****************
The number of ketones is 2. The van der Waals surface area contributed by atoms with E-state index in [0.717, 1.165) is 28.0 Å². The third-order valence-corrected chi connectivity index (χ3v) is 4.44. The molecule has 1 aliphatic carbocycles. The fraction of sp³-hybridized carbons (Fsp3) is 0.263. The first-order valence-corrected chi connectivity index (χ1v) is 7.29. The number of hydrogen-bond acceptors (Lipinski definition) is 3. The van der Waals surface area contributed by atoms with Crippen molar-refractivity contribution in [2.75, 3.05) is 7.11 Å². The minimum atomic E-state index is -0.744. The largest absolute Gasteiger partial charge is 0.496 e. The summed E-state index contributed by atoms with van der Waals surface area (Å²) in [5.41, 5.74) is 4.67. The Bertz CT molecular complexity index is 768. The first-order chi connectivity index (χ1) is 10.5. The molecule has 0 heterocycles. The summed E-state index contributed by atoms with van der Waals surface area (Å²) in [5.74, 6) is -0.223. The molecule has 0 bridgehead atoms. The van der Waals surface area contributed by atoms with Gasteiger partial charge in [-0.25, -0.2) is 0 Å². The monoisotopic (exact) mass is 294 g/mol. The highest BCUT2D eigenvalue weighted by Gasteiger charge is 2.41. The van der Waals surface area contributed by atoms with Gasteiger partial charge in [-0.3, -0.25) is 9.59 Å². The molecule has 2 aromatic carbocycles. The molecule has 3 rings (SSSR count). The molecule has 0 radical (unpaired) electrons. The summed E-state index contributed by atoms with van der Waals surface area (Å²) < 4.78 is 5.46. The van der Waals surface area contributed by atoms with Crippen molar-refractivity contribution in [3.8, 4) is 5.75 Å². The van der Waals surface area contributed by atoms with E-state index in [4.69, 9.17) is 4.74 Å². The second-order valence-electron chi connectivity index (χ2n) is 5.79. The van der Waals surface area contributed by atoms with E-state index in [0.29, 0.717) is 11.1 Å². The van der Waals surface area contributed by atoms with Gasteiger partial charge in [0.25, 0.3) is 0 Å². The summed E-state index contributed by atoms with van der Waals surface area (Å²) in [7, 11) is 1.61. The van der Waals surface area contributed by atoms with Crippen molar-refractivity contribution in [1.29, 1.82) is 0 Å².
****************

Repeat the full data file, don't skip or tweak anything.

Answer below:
The number of ketones is 2. The van der Waals surface area contributed by atoms with E-state index in [0.717, 1.165) is 28.0 Å². The third-order valence-corrected chi connectivity index (χ3v) is 4.44. The molecule has 1 aliphatic carbocycles. The fraction of sp³-hybridized carbons (Fsp3) is 0.263. The first-order valence-corrected chi connectivity index (χ1v) is 7.29. The number of hydrogen-bond acceptors (Lipinski definition) is 3. The van der Waals surface area contributed by atoms with Crippen molar-refractivity contribution in [2.75, 3.05) is 7.11 Å². The minimum atomic E-state index is -0.744. The largest absolute Gasteiger partial charge is 0.496 e. The summed E-state index contributed by atoms with van der Waals surface area (Å²) in [5.41, 5.74) is 4.67. The Bertz CT molecular complexity index is 768. The first-order chi connectivity index (χ1) is 10.5. The molecule has 0 heterocycles. The summed E-state index contributed by atoms with van der Waals surface area (Å²) in [5.74, 6) is -0.223. The molecule has 0 bridgehead atoms. The van der Waals surface area contributed by atoms with Gasteiger partial charge in [-0.25, -0.2) is 0 Å². The monoisotopic (exact) mass is 294 g/mol. The highest BCUT2D eigenvalue weighted by Gasteiger charge is 2.41. The van der Waals surface area contributed by atoms with Gasteiger partial charge in [-0.3, -0.25) is 9.59 Å². The molecule has 2 aromatic carbocycles. The molecule has 3 rings (SSSR count). The molecule has 0 radical (unpaired) electrons. The summed E-state index contributed by atoms with van der Waals surface area (Å²) < 4.78 is 5.46. The van der Waals surface area contributed by atoms with Crippen molar-refractivity contribution in [3.8, 4) is 5.75 Å². The van der Waals surface area contributed by atoms with E-state index in [4.69, 9.17) is 4.74 Å². The second-order valence-electron chi connectivity index (χ2n) is 5.79. The van der Waals surface area contributed by atoms with E-state index in [0.29, 0.717) is 11.1 Å². The van der Waals surface area contributed by atoms with Gasteiger partial charge in [0.25, 0.3) is 0 Å². The summed E-state index contributed by atoms with van der Waals surface area (Å²) in [7, 11) is 1.61. The van der Waals surface area contributed by atoms with Crippen molar-refractivity contribution in [1.29, 1.82) is 0 Å².